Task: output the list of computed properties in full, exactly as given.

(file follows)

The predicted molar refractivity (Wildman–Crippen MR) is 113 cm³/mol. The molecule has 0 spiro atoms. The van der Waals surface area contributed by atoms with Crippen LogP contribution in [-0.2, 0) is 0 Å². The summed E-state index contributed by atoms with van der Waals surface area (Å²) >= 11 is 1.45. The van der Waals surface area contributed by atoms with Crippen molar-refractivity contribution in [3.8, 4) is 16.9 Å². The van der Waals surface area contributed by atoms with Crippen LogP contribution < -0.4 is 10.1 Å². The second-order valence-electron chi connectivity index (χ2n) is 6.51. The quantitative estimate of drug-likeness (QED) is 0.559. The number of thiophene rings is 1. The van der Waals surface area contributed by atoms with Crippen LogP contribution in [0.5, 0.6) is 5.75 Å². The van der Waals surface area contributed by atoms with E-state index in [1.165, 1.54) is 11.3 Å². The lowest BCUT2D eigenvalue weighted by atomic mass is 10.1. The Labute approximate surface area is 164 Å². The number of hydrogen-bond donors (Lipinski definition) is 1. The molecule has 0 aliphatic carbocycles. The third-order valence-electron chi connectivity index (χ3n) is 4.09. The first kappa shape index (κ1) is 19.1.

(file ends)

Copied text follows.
The predicted molar refractivity (Wildman–Crippen MR) is 113 cm³/mol. The molecule has 0 spiro atoms. The van der Waals surface area contributed by atoms with Crippen LogP contribution in [-0.2, 0) is 0 Å². The summed E-state index contributed by atoms with van der Waals surface area (Å²) >= 11 is 1.45. The van der Waals surface area contributed by atoms with Crippen molar-refractivity contribution in [3.8, 4) is 16.9 Å². The van der Waals surface area contributed by atoms with Crippen LogP contribution < -0.4 is 10.1 Å². The second-order valence-electron chi connectivity index (χ2n) is 6.51. The quantitative estimate of drug-likeness (QED) is 0.559. The number of thiophene rings is 1. The van der Waals surface area contributed by atoms with Crippen LogP contribution in [0.5, 0.6) is 5.75 Å². The van der Waals surface area contributed by atoms with E-state index in [1.165, 1.54) is 11.3 Å². The lowest BCUT2D eigenvalue weighted by atomic mass is 10.1. The Labute approximate surface area is 164 Å². The number of hydrogen-bond donors (Lipinski definition) is 1. The molecule has 0 aliphatic carbocycles. The third-order valence-electron chi connectivity index (χ3n) is 4.09. The first kappa shape index (κ1) is 19.1.